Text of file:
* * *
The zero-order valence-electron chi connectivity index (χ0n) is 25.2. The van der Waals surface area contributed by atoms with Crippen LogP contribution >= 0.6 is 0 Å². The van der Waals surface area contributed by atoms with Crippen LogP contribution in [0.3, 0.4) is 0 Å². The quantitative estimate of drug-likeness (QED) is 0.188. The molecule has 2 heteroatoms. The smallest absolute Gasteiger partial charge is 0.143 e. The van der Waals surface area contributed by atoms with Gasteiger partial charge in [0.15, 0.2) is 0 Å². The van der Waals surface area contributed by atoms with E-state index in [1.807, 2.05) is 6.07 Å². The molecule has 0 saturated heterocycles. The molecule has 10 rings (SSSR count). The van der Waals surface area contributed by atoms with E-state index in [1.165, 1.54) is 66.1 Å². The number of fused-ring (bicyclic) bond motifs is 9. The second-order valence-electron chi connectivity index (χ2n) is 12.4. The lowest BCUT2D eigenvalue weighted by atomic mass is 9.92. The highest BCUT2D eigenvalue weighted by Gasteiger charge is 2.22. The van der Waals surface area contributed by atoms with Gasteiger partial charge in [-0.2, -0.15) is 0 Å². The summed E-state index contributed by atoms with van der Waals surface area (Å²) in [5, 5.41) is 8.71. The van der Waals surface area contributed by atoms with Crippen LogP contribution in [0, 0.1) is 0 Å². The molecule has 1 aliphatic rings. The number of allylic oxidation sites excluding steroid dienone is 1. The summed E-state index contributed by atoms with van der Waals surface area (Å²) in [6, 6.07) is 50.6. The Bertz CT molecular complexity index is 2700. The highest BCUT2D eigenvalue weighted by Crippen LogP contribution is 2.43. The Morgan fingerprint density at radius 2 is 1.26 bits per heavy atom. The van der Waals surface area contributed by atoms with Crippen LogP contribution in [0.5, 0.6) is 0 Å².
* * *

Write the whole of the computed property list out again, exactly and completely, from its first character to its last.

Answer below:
The zero-order valence-electron chi connectivity index (χ0n) is 25.2. The van der Waals surface area contributed by atoms with Crippen LogP contribution >= 0.6 is 0 Å². The van der Waals surface area contributed by atoms with Crippen LogP contribution in [0.3, 0.4) is 0 Å². The quantitative estimate of drug-likeness (QED) is 0.188. The molecule has 2 heteroatoms. The smallest absolute Gasteiger partial charge is 0.143 e. The van der Waals surface area contributed by atoms with Gasteiger partial charge in [0.15, 0.2) is 0 Å². The van der Waals surface area contributed by atoms with E-state index in [1.807, 2.05) is 6.07 Å². The molecule has 0 saturated heterocycles. The molecule has 10 rings (SSSR count). The van der Waals surface area contributed by atoms with E-state index in [1.165, 1.54) is 66.1 Å². The number of fused-ring (bicyclic) bond motifs is 9. The second-order valence-electron chi connectivity index (χ2n) is 12.4. The lowest BCUT2D eigenvalue weighted by atomic mass is 9.92. The highest BCUT2D eigenvalue weighted by Gasteiger charge is 2.22. The van der Waals surface area contributed by atoms with Gasteiger partial charge in [-0.2, -0.15) is 0 Å². The summed E-state index contributed by atoms with van der Waals surface area (Å²) in [5, 5.41) is 8.71. The van der Waals surface area contributed by atoms with Crippen LogP contribution in [0, 0.1) is 0 Å². The molecule has 1 aliphatic rings. The number of allylic oxidation sites excluding steroid dienone is 1. The summed E-state index contributed by atoms with van der Waals surface area (Å²) in [6, 6.07) is 50.6. The Bertz CT molecular complexity index is 2700. The highest BCUT2D eigenvalue weighted by Crippen LogP contribution is 2.43. The Morgan fingerprint density at radius 2 is 1.26 bits per heavy atom. The van der Waals surface area contributed by atoms with Crippen LogP contribution in [0.5, 0.6) is 0 Å².